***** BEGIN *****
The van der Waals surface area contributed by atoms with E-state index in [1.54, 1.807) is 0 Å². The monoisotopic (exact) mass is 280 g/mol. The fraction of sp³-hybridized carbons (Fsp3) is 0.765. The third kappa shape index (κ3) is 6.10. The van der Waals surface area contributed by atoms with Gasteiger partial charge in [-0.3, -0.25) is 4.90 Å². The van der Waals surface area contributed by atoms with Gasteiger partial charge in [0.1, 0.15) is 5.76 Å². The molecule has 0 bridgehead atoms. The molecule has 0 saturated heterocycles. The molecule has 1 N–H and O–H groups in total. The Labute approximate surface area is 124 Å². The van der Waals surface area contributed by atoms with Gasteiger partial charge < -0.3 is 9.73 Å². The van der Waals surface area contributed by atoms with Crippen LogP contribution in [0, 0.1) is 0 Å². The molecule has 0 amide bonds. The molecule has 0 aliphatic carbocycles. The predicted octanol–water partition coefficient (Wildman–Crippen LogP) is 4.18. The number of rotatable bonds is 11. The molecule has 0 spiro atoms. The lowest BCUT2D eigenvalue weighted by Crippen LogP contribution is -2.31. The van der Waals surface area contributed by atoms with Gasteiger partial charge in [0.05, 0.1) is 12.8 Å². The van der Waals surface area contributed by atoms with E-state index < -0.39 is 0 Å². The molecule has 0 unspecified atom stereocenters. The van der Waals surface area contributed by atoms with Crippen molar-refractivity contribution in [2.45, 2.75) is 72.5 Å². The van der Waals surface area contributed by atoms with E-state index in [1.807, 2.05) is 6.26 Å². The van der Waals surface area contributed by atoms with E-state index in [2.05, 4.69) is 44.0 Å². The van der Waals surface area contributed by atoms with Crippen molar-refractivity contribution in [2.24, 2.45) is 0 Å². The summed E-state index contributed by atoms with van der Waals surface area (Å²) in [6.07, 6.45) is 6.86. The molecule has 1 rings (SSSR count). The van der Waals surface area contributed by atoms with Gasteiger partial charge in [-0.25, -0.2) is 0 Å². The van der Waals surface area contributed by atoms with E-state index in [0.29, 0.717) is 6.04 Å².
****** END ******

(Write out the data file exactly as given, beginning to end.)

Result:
The van der Waals surface area contributed by atoms with E-state index in [1.54, 1.807) is 0 Å². The monoisotopic (exact) mass is 280 g/mol. The fraction of sp³-hybridized carbons (Fsp3) is 0.765. The third kappa shape index (κ3) is 6.10. The van der Waals surface area contributed by atoms with Gasteiger partial charge in [-0.3, -0.25) is 4.90 Å². The van der Waals surface area contributed by atoms with Gasteiger partial charge in [0.1, 0.15) is 5.76 Å². The molecule has 0 bridgehead atoms. The molecule has 0 saturated heterocycles. The molecule has 1 N–H and O–H groups in total. The Labute approximate surface area is 124 Å². The van der Waals surface area contributed by atoms with Gasteiger partial charge < -0.3 is 9.73 Å². The van der Waals surface area contributed by atoms with Crippen LogP contribution in [0, 0.1) is 0 Å². The molecule has 0 amide bonds. The molecule has 0 aliphatic carbocycles. The predicted octanol–water partition coefficient (Wildman–Crippen LogP) is 4.18. The number of rotatable bonds is 11. The molecule has 0 spiro atoms. The lowest BCUT2D eigenvalue weighted by Crippen LogP contribution is -2.31. The van der Waals surface area contributed by atoms with Gasteiger partial charge in [0.05, 0.1) is 12.8 Å². The van der Waals surface area contributed by atoms with E-state index < -0.39 is 0 Å². The molecule has 0 unspecified atom stereocenters. The van der Waals surface area contributed by atoms with Crippen molar-refractivity contribution in [2.45, 2.75) is 72.5 Å². The van der Waals surface area contributed by atoms with E-state index in [1.807, 2.05) is 6.26 Å². The van der Waals surface area contributed by atoms with E-state index in [2.05, 4.69) is 44.0 Å². The van der Waals surface area contributed by atoms with Crippen molar-refractivity contribution in [2.24, 2.45) is 0 Å². The summed E-state index contributed by atoms with van der Waals surface area (Å²) in [6.07, 6.45) is 6.86. The molecule has 1 rings (SSSR count). The van der Waals surface area contributed by atoms with Gasteiger partial charge in [-0.25, -0.2) is 0 Å². The van der Waals surface area contributed by atoms with E-state index in [0.29, 0.717) is 6.04 Å².